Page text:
'.Biz' TLD Hits Snags

Domain name registrars involved with the new ".biz" top-level domain are reporting strong interest in a pre-registration claim service that has been promoted as valuable protection for trademark owners. However, the protection is not what many expect, and the service is not without problems. The ".biz" domain is one of seven generic top level domains authorized last year. The company charged with the organization of the ".biz" registry is U.S.-based NeuLevel. Several authorized domain name registrars, including four in the United Kingdom, will take the applications.

At present, an Intellectual Property (IP) Claim Service is being operated by NeuLevel. Trademark owners are invited to pay $90 to stake their claims to a ".biz" name. An applicant must identify its trademark, whether it's a registered trademark or what's known as a common law trademark--which could be the case for a business that has built a reputation in its name without registering the name as a trade mark. For every word or phrase a business wants to protect, it must pay $90. At this stage, nobody checks the validity of the claims and more than one party can claim the same name.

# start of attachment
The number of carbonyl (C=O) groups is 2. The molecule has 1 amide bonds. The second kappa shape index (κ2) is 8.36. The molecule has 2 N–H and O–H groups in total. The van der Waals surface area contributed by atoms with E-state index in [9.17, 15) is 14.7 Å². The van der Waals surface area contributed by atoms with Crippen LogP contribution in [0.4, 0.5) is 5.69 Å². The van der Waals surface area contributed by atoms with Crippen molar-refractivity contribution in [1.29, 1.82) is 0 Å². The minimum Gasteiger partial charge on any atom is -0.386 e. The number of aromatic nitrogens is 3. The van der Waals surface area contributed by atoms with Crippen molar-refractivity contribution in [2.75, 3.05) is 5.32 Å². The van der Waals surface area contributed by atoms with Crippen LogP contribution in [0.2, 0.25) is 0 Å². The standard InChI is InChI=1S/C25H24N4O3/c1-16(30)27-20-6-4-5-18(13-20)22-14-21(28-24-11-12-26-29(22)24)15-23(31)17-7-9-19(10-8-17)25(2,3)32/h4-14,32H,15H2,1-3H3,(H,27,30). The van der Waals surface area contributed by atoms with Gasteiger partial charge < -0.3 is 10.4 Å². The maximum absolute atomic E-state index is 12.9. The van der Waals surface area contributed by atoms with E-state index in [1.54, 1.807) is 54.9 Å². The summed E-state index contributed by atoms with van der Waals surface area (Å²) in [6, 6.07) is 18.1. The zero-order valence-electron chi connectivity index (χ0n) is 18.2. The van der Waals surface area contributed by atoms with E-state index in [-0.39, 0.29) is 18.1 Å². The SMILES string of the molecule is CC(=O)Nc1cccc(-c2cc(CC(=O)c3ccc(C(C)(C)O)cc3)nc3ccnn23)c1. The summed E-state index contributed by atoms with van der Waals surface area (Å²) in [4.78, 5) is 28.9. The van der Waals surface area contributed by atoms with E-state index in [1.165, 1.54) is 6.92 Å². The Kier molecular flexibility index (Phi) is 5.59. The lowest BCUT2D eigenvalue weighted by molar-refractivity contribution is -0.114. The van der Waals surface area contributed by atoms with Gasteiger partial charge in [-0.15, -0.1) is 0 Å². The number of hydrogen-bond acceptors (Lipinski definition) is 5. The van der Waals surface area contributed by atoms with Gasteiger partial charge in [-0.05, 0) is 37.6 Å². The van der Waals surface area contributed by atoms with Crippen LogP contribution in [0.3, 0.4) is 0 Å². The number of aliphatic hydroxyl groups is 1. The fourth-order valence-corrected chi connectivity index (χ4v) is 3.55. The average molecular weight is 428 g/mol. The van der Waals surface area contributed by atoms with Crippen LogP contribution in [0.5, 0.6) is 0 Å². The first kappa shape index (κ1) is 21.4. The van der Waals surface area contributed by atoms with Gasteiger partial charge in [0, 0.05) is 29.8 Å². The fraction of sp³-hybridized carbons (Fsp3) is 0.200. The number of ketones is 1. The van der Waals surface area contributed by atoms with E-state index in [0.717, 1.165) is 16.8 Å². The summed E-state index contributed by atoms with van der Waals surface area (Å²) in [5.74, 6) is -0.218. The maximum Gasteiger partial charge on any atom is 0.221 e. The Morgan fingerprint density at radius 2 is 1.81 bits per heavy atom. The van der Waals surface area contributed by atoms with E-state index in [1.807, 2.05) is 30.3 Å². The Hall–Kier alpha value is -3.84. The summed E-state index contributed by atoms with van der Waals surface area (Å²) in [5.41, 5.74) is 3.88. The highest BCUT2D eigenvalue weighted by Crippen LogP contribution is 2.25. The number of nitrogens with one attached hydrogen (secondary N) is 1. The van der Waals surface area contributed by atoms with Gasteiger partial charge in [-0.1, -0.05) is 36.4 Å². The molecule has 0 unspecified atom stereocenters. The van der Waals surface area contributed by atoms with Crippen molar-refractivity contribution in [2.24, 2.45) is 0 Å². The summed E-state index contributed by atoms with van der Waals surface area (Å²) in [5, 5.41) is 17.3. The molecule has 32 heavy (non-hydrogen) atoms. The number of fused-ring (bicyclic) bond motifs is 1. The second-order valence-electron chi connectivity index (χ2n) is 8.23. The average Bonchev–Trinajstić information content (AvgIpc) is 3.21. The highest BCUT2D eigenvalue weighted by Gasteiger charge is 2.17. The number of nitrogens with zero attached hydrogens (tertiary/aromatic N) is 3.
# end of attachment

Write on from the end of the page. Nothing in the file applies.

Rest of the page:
The phased introduction of the ".biz" registry is more confusing because NeuLevel has refused to guarantee the dates for each phase. The first phase, the IP Claim Service, was due to end July 9, after which no more claims could be submitted. This week, NeuLevel extended this deadline to Aug. 6, although the website continues to show conflicting dates on its pages. Files Suit Against US Counterpart, a Belgian ISP and producer of online entertainment for women, has sued a U.S.-based rival for the sum of EUR 1 million (around £612,000), claiming that illegally used copyrighted, search-engine-optimized text from Euregio.Net's EasyScopes Entertainment Network.'s lawsuit claims that, which is part of the Web property of, used content from to improve its search engine rankings. Although the word "EasyScopes" was replaced by "Internet Horoscopes" throughout the text, the publishers of the infringing site kept original spelling mistakes and references to other trademarks of Search engine queries for the copyrighted text and trademarks brought up the Belgian site. has now removed the infringing text and published an acknowledgement of the infringement on However, has not met's demands for compensation. Accordingly, Euregio.Net filed for damages in a Belgian court.